Raja Jambu Lochan founded the city of Jammu as a site excelling in virtue and camaraderie as on a hunting spree he observed a tiger and goat drinking water from the same pond. He named the city after him as Jambu.He was ruling at Bahu, just across Tawi river and facing present capital city of Jammu and was on a hunt in the forests across Tawi river. But whan did it happen? Till some decades back chroniclers and researchers were not sure about that and Jammu’s history seems to have been lost in the mists of time because they could not find any historical records in that behalf. Their only source was Vansavali of which, too, they could not lay their hands on the original and the copy they found belonged only to last century prepared in the reign of Maharaja Gulab Singh (1822-1857) which last century founded the present state of Jammu and Kashmir. Moreover, they also had not found any ancient sited here as they said. However, the mists shrouding the long ancient past of Jammu are lifting, albeit slowly, by painstaking research over the past few years. In the first place Epics had hitherto been ignored till some years back a local Sanskrit scholar delving into Mahabharta hit on interesting references to Jambu in it (interestingly researches till then were looking in ancient records only for Jammu and not Jambu which may have been converted into Jammu only during the past about a hundred years). Brahamrishi Pulastya while giving details of tirthas (places of pilgrimages) in Bharat Varsha mentions Jambu marg saying,” one who goes to Jambu marg, which is resorted to by the celestials, the rishes and pitris (departed souls) acquires the merits of horse and the fruition of all his wishes. The man that resides there for five nights has his soul cleansed of all sins. He never sinks into hell, but acquires high success, “At yet another place Rishi Dhaumya describing sacred sites all over India says about Jambu marg that it “constitutes the retreats of ancestors and souls under control.” A highly significant reference to Jambu and Vaishno Devi shrine (visible from Jambu) occurs together in Mahabharta at the time Lord Krishna was about to drive Arjun into the battle field. There Krishna asks Arjun to worship Durga for victory. Ther Pandva hero wants to know from the Lord as to where was she located. The lord replies that he was referring to Durga located in slopes of Jambu mountain (Jambukatak in the actual word used by Krishna). It would be interesting to reproduce here a part of Arjun’s hymn to the deity. Supplicates Arjun,” I bow to thee, O highest of Yogins, O thou that are identical with Brahma, O thou that are free from decrepitude and decay. I bow to thee, O bringer of benefits to the devotees, o thou that rescues from dangers. O thou that are endowed with every auspicious attribute. O thou that deserves the most regardful worship. O fierce one, O giver of victory, O victory’s self. O thou that are dressed in yellow robes.O thou that are white in hue, o thou that are black in hue, o thou that are diverse eyed, I bow to thee. O thou that are the Vedas, the Shrutis, and highest virtue. O thou that are knowledge of the past, O thou that are ever present in the temple on the slopes of the mountain in Jambu. Thou are the science of Brahma among sciences……. O thou that dwells in inaccessible regions. Thou are Swaha, Sadha, Kala and Kashta, Saraswati,Savitri, the mother of the Vedas, and the science of Vendants”.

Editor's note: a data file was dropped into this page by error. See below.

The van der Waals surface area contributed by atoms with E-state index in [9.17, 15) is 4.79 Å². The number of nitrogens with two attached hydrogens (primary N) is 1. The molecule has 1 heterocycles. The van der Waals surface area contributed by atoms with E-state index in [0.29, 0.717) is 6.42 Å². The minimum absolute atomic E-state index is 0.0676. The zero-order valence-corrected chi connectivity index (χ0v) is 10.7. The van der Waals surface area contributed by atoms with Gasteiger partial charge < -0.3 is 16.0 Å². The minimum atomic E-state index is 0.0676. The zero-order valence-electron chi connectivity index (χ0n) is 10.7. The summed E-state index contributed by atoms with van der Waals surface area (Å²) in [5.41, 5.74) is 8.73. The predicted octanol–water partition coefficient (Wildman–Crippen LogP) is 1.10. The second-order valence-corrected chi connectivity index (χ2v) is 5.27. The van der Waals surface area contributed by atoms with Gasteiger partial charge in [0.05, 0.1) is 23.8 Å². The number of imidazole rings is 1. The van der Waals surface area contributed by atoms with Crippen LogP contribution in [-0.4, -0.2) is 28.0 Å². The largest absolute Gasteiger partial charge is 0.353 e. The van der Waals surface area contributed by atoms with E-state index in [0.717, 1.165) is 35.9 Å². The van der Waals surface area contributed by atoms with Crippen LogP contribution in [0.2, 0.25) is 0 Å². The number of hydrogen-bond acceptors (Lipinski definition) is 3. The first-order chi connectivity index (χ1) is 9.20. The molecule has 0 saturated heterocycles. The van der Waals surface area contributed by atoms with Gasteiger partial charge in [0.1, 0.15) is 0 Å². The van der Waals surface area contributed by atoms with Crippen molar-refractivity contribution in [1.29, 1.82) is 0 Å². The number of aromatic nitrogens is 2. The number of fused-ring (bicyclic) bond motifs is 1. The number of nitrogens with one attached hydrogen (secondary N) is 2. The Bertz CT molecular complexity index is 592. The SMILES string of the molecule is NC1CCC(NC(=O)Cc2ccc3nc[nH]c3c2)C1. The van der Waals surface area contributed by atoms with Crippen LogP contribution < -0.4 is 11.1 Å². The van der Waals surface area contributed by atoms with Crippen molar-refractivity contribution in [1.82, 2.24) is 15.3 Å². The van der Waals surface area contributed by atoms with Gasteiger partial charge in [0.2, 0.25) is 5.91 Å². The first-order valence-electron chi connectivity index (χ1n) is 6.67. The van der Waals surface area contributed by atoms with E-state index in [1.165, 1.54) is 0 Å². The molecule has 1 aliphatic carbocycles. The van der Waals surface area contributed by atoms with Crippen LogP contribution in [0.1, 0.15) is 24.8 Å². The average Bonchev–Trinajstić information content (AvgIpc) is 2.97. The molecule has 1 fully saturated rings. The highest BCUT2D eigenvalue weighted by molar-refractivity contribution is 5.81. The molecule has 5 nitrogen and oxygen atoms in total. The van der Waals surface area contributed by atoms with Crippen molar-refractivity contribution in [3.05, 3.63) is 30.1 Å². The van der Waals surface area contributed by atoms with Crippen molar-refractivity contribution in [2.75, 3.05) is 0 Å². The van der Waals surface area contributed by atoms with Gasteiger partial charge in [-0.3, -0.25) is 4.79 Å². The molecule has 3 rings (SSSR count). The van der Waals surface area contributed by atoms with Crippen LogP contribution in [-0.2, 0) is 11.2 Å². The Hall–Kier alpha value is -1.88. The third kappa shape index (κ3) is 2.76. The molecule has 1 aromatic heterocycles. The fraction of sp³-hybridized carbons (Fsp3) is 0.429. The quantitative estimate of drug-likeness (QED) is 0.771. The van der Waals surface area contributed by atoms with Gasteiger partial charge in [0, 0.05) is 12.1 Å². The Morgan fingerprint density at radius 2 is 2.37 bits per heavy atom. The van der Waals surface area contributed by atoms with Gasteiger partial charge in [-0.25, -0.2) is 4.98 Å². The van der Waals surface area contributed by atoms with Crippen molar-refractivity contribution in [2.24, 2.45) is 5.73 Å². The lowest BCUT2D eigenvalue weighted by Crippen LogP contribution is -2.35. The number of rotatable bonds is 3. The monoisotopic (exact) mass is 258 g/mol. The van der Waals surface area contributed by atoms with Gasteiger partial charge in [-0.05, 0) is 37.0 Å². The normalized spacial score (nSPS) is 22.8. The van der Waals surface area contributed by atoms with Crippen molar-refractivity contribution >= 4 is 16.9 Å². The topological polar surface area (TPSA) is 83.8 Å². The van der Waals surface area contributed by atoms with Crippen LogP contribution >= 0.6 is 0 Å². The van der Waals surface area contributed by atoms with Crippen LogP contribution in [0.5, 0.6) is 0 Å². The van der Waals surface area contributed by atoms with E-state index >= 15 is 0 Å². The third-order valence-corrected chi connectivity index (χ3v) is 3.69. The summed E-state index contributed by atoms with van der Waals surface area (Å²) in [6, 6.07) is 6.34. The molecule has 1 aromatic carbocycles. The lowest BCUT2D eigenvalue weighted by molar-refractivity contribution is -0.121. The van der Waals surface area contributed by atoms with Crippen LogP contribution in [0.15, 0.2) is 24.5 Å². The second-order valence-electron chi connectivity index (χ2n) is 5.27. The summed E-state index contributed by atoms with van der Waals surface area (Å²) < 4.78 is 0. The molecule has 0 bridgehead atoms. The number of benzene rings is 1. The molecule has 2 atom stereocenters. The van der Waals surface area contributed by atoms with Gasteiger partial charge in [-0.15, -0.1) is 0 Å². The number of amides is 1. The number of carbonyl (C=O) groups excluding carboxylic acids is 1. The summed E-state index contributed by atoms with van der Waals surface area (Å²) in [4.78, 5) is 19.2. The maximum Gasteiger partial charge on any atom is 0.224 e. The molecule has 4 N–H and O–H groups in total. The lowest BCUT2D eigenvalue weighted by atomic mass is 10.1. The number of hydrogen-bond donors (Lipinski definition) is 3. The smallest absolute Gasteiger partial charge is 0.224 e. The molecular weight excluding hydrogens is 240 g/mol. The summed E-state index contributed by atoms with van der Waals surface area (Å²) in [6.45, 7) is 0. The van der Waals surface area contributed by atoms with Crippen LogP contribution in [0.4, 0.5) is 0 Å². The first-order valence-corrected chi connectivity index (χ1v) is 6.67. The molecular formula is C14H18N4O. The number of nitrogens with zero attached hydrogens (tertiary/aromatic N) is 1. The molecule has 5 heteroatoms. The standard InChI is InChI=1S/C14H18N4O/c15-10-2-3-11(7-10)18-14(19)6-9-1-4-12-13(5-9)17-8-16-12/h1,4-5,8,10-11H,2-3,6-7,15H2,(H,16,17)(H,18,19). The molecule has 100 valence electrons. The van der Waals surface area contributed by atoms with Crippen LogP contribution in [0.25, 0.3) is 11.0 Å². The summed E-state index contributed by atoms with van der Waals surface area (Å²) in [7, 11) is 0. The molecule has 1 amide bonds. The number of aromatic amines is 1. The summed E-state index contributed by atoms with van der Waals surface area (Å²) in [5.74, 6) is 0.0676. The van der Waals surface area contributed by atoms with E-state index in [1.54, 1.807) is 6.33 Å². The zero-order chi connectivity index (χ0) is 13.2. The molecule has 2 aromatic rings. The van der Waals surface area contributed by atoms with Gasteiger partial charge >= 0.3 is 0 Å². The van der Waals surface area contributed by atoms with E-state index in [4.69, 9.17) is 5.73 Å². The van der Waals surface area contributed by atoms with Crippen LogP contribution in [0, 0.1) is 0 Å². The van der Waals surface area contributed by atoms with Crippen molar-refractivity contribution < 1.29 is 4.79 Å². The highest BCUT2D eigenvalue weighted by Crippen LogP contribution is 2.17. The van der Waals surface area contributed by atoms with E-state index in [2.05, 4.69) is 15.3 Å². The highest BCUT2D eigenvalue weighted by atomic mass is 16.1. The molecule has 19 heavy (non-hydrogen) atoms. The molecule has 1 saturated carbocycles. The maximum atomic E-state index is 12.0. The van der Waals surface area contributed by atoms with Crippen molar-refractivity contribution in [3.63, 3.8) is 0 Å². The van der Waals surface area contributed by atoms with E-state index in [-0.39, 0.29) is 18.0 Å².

There’s quite a few other references to places near about Jambu (present Jammu) in the Great Epic, two particular being to a stream Devak, considered holy of the holiest even till now (where according to some scriptures even Ganga comes to shed itself of the sins accumulated in it by bathing of the sinners in it) Akhnur and Ambaran, an ancient site where in a large area Pre-harappan, and post-Harappan remains had also been found in recent years, a clan known (after Ambaran) as Ambisht in Mahabharta had participated in the great war on kaurav side. Later is situated on right bank of Chenab. It is interesting that in “History of the Panjab Hill States” by J. Hutchison and J. Ph Vogel (later a renowned archaeologist, too), three incidents regarding Jammu had been mentioned about !st century. Two of them relate to Sialkot ( now in Pakistan and not far from Jammu) and one to a ruler of Kanauj. Whereas Hutchion and Vogel underscore that it was but natural that the two border states of Jammu and Sialkot came often to war for encroaching upon each other’s territory they do not point out why a ruler from such far off site as Kanauj should invade Jammu. However, it is paradoxical that in spite of their mentioning the above wars of remote wars, Hutchison and Vogel hold according to Vansavali the town of Jammu is of ancient origin (founded by Raja Jambu Lochan) but this seems improbable as there are no ancient remains or evidence of antiquity.” However, at the same time they also say, “further evidence of the great antiquity of the state (Jammu) is furnished by the extensive ramifications of royal clan. They are ten in number, each of which ruled over a separate principality.” Morever, setting up of the Bhau fort, facing Jammu on the other side of river Tawi, is also ascribed by Vansavali to Bahu Locahn, elder brother of Jambu Lochan, which must have been before Mahabharta as Jambu, as said above, is mentioned in the Great Epic. That fort still stands imposingly though obviously it must have been repaired, renovated and undergone changes several times. It is significant that Bahu fort is also mentioned in about 1st century A.D. at the times of invasions from Sialkot and Kanauj mentioned above. Later it is also mentioned in the late fourteen century at the time of Timur’s invasion of India. He also attacked and ransacked jammu and mentioned Bahu fort, too. In the presence of all this it is strange how could an eminent archaeologist like Vogel say that Jammu lacked any antiquities. Moreover, the fact that Timur was attracted to Jammu indicates that Jammu must have been quite well known and prosperous area that time. Some other interesting ancient sites in Jammu may also be mentioned here. One is Shiva Cave shrine mythically connected with Mahabharat and Ramayan and named Jamwat cave. Jamvat was a boar and was among the grandees of Rama’s army against Ravana. Again Jamwat is named in Mahabharat period his daughter Jamwati was married to Krishna. Historically the cave about a hundred feet long just above river Tawi, is said to have been visisted by Guru Gorakh Nath.